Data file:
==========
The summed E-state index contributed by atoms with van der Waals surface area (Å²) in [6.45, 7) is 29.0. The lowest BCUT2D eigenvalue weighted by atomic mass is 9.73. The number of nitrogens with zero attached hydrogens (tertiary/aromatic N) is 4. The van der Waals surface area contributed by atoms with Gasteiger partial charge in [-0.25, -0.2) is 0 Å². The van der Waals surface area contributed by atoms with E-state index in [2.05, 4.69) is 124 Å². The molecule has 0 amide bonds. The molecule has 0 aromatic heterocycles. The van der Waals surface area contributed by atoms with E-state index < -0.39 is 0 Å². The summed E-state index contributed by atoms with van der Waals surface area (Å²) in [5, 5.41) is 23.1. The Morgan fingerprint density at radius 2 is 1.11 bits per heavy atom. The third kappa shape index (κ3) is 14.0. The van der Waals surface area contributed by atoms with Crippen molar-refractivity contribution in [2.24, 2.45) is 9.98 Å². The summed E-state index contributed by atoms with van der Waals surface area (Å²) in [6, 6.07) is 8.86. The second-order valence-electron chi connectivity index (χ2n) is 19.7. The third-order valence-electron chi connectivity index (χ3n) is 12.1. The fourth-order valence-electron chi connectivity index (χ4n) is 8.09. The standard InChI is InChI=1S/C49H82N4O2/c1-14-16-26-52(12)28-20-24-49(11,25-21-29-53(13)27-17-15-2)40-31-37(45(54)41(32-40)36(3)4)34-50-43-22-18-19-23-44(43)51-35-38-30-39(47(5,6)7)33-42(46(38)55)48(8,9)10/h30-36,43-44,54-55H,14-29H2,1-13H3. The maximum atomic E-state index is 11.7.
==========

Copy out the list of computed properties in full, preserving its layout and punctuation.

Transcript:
The summed E-state index contributed by atoms with van der Waals surface area (Å²) in [6.45, 7) is 29.0. The lowest BCUT2D eigenvalue weighted by atomic mass is 9.73. The number of nitrogens with zero attached hydrogens (tertiary/aromatic N) is 4. The van der Waals surface area contributed by atoms with Gasteiger partial charge in [-0.25, -0.2) is 0 Å². The van der Waals surface area contributed by atoms with E-state index in [2.05, 4.69) is 124 Å². The molecule has 0 amide bonds. The molecule has 0 aromatic heterocycles. The van der Waals surface area contributed by atoms with E-state index < -0.39 is 0 Å². The summed E-state index contributed by atoms with van der Waals surface area (Å²) in [5, 5.41) is 23.1. The Morgan fingerprint density at radius 2 is 1.11 bits per heavy atom. The third kappa shape index (κ3) is 14.0. The van der Waals surface area contributed by atoms with Crippen molar-refractivity contribution in [2.24, 2.45) is 9.98 Å². The summed E-state index contributed by atoms with van der Waals surface area (Å²) in [6, 6.07) is 8.86. The second-order valence-electron chi connectivity index (χ2n) is 19.7. The third-order valence-electron chi connectivity index (χ3n) is 12.1. The fourth-order valence-electron chi connectivity index (χ4n) is 8.09. The standard InChI is InChI=1S/C49H82N4O2/c1-14-16-26-52(12)28-20-24-49(11,25-21-29-53(13)27-17-15-2)40-31-37(45(54)41(32-40)36(3)4)34-50-43-22-18-19-23-44(43)51-35-38-30-39(47(5,6)7)33-42(46(38)55)48(8,9)10/h30-36,43-44,54-55H,14-29H2,1-13H3. The maximum atomic E-state index is 11.7.